In the early 1960s, my father bought a Wheatstone concertina in London. He tells how he visited the factory where it was made to pick one out and recalls the ledger book in which details about the concertinas were recorded. After a recent retelling of this family classic, I was inspired to see what might be online related to concertinas. I was amazed!
First I found the Concertina Library which presents itself as a ‘Digital Reference Collection for Concertinas’. With fourteen contributing authors, the site includes in depth articles on concertina history, technology, music, research and a wide range of concertina systems.
I particularly appreciate the reasons that Robert Gaskins, site creator, lists for the creation of the site on the about page:
(1) Almost all of the historical material about concertinas has been held in research libraries where access is limited, or in private collections where access may be non-existent. The reason for this is not that the material is so valuable, but that in the past there was no way to make material of limited interest available to everyone, so it stayed safely in archives. The web has provided a way to make this material widely available—partly by the libraries themselves, and partly in collections such as this.
(2) There seems to be a growing number of people working again on the history of concertinas, perhaps in part because research materials are becoming available on the web. These people are widely scattered, so they don’t get to meet and discuss their work in person. But again the web has provided an answer, allowing people to work collaboratively and exchange information across miles and timezones, and for the resulting articles the web offers worldwide publication at almost no cost.
What an eloquent testimonial for the power of the internet to both provide access to once-inaccessible materials and support virtual collaboration within a geographically dispersed community.
Next, I found the Wheatstone Concertina Ledgers. This site features business records (in the form of ledgers) of the C. Wheatstone & Co. stretching from 1830 through 1974 (with some gaps). The originals are held at the Library of the Horniman Museum in London. It is a great reference website with a nice interface for paging through the ledgers. Armed with the serial number from my father’s concertina (36461) I found my way to page 88 of a Wheatstone Production Journal from the Dickinson Archives. If I am reading that line properly, his concertina is a 3E model and was made (or maybe sold?) April 25, 1960. I wish that there was documentation online to explain how to read the ledgers. For example, I would love to know what ‘Bulletin 3052’ means.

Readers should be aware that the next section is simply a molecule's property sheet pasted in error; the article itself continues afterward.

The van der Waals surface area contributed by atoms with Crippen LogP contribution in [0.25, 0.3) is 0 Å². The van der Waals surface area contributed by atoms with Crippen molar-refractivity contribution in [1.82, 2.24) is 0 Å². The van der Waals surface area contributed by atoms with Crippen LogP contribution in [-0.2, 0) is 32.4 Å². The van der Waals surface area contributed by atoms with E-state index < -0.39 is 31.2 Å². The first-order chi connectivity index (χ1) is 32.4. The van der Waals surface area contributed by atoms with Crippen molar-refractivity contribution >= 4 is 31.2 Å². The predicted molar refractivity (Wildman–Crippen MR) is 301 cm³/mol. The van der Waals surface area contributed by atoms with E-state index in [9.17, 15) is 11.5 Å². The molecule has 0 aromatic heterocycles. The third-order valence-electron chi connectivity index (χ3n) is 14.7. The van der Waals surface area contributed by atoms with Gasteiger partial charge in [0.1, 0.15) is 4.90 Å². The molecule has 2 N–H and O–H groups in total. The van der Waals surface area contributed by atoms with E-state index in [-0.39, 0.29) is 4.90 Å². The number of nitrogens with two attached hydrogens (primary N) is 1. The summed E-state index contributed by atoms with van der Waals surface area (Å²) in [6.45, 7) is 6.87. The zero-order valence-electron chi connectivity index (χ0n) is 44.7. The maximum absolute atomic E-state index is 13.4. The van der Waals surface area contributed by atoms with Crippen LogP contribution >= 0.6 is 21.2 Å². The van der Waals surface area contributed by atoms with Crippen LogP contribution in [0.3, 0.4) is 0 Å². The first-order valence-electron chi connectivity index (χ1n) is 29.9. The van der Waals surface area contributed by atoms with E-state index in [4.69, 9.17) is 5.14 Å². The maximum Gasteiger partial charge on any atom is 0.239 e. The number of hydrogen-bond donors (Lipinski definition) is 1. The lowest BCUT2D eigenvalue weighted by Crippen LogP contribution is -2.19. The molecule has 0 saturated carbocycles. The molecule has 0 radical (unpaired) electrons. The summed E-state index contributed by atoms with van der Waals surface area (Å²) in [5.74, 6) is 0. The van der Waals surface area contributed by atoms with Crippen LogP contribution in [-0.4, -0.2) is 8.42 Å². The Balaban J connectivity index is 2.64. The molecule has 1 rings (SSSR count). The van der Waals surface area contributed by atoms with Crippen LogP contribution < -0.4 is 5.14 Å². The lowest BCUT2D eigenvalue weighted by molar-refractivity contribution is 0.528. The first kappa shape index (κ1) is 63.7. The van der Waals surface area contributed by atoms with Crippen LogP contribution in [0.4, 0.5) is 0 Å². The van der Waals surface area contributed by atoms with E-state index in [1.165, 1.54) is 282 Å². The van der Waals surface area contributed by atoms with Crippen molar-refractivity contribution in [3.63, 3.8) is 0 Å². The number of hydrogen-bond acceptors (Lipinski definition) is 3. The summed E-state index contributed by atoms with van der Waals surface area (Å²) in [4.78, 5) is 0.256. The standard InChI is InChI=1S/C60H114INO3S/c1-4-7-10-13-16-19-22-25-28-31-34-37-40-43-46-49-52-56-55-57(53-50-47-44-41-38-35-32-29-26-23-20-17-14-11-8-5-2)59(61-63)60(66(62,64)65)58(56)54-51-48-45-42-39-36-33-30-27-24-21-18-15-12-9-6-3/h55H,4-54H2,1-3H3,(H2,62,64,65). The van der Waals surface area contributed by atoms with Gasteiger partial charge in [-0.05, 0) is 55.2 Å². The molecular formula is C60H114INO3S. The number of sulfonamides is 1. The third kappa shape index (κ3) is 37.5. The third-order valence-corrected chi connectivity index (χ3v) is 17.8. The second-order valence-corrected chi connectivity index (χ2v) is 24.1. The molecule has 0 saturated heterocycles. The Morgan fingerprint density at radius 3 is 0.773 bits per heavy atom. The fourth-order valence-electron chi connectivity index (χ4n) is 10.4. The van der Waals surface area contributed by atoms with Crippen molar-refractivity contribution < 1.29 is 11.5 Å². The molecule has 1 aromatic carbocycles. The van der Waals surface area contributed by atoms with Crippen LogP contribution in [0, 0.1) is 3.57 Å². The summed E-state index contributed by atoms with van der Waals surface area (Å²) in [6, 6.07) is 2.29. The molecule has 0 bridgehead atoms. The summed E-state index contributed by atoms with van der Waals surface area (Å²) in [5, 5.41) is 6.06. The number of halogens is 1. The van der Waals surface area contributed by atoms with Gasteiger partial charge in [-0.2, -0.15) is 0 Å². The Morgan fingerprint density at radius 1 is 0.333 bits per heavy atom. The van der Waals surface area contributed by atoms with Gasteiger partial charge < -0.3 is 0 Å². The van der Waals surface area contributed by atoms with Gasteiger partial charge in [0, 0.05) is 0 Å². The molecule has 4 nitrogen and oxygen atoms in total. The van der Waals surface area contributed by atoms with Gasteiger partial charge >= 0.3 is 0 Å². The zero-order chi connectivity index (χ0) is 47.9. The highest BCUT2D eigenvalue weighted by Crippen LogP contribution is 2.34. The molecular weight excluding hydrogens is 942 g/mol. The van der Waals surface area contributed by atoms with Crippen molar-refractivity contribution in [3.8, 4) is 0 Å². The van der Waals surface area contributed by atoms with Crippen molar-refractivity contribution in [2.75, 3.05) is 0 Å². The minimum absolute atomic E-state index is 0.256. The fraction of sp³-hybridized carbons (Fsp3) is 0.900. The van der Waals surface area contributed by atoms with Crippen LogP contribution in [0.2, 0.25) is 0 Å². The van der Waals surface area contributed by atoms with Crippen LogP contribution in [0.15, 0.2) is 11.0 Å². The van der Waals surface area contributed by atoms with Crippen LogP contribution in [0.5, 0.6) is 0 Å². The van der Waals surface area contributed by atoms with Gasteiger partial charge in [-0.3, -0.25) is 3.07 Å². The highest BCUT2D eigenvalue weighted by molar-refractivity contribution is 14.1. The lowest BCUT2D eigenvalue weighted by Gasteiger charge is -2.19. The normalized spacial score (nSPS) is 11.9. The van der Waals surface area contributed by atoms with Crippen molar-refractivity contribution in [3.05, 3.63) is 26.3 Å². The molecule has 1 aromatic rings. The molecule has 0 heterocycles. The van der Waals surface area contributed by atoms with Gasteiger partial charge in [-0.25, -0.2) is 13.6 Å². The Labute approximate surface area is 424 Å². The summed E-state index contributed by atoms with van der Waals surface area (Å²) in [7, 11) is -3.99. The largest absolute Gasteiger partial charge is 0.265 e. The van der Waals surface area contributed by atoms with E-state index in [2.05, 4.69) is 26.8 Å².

I liked the way that they retained the sense of turning pages in a ledger. Every page of each ledger is included, including front and back end pages and blank pages. I have total confidence that I am seeing the pages in the same order as I would in person.
You can read the overview and introduction to the project, but what intrigued me more was the very detailed narrative of how this digitization effort was accomplished. In How The Wheatstone Concertina Ledgers Were Digitized, we find Robert Gaskins of the Concertina Library explaining how, with an older model IBM ThinkPad, a consumer grade scanner, and his existing software (Microsoft Office and Macromedia Fireworks), he created a website with 4,500 images and clean, simple navigation. From where I sit, this is a great success story – a single person’s dedication can yield fantastic results. You don’t need the latest and greatest technology to run a successful digitization project. One individual can go a long way through sheer determination and the clever leveraging of what they have on hand.
Back on the Concertina Library‘s about page we find “There is still a lot of material relevant to the study of concertinas and their history which should be digitized and placed on the web, but has not been so far. Ideas for additional contributors, items, and collections are very welcome.” If I am following the dates correctly, the Concertina Library has articles dating back to February of 2001, shortly before Mr. Gaskins started planning the ledger digitization project. At the same time as he was collaborating with other concertina enthusiasts to build the Concertina Library, he was scanning ledgers and creating the Wheatstone Concertina Ledgers website. Three cheers to Mr. Gaskins for his obvious personal enthusiasm and dedication to virtual collaboration, digitization and well-built websites! Another three cheers for all those who joined the cause and collaborated to create great online resources to support ongoing concertina research from anywhere in the world.
All this started because my father owns a beautiful old concertina. I love it when an innocent web search leads me to find a wealth of online archival materials. Do you have a favorite online archival resource that you stumbled across while doing similar research for family or friends? Please share them in the comments below!